The latest rumour and speculation surrounding the forthcoming Xbox 360 successor – whatever it may be called…
Since it now seems unlikely we’ll see a PlayStation 4 announcement this year, the eyes of the incurably attention-deficit games industry have now flicked back toward the next Xbox. So what are Microsoft’s plans for the console that people are (erroneously, yet conveniently) calling Xbox 720?
If you’ve managed to fall behind on all the latest speculation, here’s a round-up of the key stories.
18 January: The next Xbox will feature a chipset named Oban, including an ATI graphics card
Tech site SemiAccurate claimed to have heard from reliable sources that the chipset that will power the next generation Xbox went into production at Christmas. The site said it was 99% sure that Microsoft would be employing an IBM-built Power PC CPU with an ATI GCN/HD7000/Southern Islands GPU. The chip’s name? Oban. On January 19, Fudzilla came in with a similar story. This would certainly reflect the architectural make-up of the Xbox 360, which employed an IBM Xenon processor and custom ATI Xenos GPU.
24 January. No wait, the Xbox 720 GPU will be a Radeon HD 6670
IGN reported last week that its sources confirmed that Xbox 720 processors were in production but claimed that the GPU was based, not on an ATI 7000 series architecture, but the older Radeon HD 6670 which retails at around £60 as a PC card.
25 January: Xbox 720 to feature Blu-ray player, Kinect 2 and… anti-pre-owned games technology
Kotaku reported on a selection of titbits from an anonymous industry source. The most intriguing is that Microsoft will be looking to prevent Xbox 720 consoles from playing pre-owned games. It could be that titles come with a one-off activation code, or that each game is tied in with a specific Xbox Live account, thereby ruling online multiplayer out for any pre-owned purchasers.
Hmm, this seems… unlikely. It would be a popular move among many publishers and developers, who get no income from the sale of pre-owned titles and who feel that the pre-owned market makes the development of original/offbeat titles almost impossible. But consumers and retailers will not be happy. The likes of Game and HMV make much of their income from second-hand titles – and with retail sales increasingly losing out to digital distribution, they’ll fight this latest incursion into their revenue stream with considerable passion.
Microsoft has dismissed the story as rumour and speculation, but this doesn’t mean it’s not true – console manufacturers have, after all, sought to inhibit and control software distribution for years via regional locks; this is another way f ensuring consumers play by the rules.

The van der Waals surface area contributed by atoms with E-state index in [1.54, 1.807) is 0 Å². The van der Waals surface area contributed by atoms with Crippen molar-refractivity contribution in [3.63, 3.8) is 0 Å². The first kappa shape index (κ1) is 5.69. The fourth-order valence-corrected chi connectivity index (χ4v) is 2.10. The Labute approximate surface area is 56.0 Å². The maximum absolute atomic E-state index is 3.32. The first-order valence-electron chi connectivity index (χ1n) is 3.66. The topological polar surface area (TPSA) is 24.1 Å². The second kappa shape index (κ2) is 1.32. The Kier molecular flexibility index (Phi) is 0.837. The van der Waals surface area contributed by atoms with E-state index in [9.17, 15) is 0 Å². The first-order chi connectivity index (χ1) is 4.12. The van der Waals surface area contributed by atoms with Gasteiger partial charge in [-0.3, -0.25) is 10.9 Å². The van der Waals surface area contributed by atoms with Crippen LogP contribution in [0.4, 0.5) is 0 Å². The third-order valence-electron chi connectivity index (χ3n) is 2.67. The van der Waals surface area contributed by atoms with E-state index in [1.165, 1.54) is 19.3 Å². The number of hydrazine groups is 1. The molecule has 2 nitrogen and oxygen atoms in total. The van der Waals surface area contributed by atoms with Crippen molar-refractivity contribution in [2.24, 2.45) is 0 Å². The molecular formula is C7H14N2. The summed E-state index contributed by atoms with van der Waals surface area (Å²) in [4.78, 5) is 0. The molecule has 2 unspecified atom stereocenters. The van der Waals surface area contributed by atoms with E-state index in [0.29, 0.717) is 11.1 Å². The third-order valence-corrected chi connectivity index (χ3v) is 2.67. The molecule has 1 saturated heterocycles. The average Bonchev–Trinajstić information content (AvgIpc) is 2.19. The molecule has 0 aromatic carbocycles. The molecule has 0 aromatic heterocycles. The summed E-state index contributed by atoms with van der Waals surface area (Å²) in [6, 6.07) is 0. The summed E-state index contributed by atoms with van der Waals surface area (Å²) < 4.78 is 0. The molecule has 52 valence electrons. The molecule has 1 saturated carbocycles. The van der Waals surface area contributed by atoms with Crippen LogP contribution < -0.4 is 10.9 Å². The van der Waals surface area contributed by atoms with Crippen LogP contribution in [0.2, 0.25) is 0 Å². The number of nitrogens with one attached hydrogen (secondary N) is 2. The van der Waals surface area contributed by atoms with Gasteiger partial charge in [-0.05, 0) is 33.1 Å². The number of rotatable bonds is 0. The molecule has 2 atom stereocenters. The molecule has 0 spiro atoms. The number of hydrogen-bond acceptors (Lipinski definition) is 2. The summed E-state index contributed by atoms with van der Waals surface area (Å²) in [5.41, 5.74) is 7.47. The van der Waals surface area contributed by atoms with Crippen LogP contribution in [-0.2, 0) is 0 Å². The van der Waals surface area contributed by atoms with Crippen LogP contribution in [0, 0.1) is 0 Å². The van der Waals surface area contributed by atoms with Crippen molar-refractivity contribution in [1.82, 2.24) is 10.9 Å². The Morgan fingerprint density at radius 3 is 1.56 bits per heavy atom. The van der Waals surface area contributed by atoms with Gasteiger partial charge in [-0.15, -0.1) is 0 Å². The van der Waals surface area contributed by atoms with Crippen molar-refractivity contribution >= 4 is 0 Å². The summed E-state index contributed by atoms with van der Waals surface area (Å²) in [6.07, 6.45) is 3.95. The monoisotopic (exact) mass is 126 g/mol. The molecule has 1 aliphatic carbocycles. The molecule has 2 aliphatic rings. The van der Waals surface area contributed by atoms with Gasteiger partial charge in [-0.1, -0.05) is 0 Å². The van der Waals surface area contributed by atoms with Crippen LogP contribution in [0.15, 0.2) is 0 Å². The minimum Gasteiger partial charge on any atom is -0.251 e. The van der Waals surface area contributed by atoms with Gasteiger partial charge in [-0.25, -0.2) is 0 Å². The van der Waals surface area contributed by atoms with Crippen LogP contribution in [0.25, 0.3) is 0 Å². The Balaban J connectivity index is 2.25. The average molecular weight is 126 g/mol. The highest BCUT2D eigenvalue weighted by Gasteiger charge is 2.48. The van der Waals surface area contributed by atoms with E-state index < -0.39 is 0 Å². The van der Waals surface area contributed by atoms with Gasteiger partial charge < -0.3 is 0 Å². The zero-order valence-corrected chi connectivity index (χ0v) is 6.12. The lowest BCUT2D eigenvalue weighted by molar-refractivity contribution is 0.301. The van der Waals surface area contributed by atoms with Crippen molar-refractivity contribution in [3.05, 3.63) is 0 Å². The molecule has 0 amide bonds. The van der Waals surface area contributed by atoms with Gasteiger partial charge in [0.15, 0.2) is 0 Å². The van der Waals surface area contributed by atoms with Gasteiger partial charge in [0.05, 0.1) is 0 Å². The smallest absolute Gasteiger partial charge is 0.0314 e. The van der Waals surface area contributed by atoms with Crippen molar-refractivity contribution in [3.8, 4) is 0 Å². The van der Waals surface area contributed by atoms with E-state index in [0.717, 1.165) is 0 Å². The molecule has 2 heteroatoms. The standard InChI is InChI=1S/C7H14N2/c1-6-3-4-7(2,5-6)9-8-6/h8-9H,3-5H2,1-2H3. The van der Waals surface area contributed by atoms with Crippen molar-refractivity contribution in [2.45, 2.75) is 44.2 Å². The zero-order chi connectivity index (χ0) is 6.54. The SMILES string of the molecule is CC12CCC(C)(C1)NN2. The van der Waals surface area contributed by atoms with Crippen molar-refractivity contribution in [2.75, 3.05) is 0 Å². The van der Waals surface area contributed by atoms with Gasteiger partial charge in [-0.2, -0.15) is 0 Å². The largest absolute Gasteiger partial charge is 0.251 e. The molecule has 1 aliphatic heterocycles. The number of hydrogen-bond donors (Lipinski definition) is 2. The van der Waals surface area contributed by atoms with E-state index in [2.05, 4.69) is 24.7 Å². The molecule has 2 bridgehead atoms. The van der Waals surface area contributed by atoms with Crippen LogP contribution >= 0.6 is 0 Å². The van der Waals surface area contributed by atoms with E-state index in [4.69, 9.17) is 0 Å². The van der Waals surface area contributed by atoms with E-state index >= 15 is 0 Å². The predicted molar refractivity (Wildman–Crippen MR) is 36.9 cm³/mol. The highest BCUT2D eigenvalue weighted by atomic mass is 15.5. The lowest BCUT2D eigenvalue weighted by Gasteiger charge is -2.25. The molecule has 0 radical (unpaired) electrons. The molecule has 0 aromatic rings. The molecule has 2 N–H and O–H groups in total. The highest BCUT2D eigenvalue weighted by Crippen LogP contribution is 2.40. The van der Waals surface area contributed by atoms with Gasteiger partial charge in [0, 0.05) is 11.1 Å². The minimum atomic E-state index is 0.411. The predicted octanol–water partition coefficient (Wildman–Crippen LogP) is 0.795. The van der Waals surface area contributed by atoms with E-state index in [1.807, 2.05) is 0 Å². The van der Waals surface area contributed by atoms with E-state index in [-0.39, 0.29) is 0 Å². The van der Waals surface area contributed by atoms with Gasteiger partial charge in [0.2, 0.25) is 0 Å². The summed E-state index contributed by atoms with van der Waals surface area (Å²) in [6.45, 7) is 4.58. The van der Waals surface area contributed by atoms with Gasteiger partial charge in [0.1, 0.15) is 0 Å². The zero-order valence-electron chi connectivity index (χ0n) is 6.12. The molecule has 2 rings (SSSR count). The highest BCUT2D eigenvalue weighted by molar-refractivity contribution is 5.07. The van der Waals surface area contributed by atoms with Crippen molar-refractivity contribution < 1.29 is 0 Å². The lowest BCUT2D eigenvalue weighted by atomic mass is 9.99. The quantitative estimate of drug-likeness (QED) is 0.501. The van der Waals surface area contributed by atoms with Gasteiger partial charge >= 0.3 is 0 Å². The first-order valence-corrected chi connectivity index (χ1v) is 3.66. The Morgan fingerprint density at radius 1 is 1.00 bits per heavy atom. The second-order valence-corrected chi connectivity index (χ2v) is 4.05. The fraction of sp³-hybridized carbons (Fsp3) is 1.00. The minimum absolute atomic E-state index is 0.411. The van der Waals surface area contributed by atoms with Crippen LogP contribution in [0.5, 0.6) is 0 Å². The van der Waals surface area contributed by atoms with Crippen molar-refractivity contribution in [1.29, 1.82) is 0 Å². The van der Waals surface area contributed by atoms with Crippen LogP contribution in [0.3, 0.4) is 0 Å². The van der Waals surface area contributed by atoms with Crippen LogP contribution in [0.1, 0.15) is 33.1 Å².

30 January: Xbox 720 will NOT be at E3 2012
This one comes from VG247, courtesy of French site, Le Point. During an interview, Cedrick Delmas, marketing director of Microsoft France, seemingly poured scorn on suggestions that the next Xbox will be at this year’s E3 exhibition:
“We’re in an industry that talks a lot, that likes to tell stories. I am not convinced things will happen this year. Xbox 360′s cycle is not at all finished. The proof is that we don’t see the logic in cutting the price this year. E3 is still premature. What’s certain is that there’ll be nothing new in 2012.”
I doubt this represents definitive proof that there will be no Xbox 720 at E3. The LA event will certainly be “premature” in terms of announcing a release date for the machine, but if the processors really are rolling along the production lines, its timing is just about perfect for unveiling the design.
30 January: Microsoft will launch TWO Xbox 720 iterations
In its own version of the story regarding the Le Point interview, Eurogamer went on to claim that Microsoft is planning to release the new Xbox machine in two versions: a stripped down set-top box with Kinect 2 functionality and a fully-featured version with Blu-ray and a hard drive.
This is certainly possible as it continues the Xbox tradition of different hardware SKUs for different demographics (hence the old hard drive-free Xbox 360 Arcade console). It also suggests Microsoft has its eye on two sectors: the traditional games market and the emerging smart TV segment, where Apple and Google will also be battling it out to provide interactive services to family audiences via cheap set-top hardware.
So, yes, it’s all much clearer now – the Xbox 720 will have a brand new, yet comparatively old GPU, with a Blu-ray drive, but also no Blu-ray drive, and it absolutely will (won’t) be revealed at E3.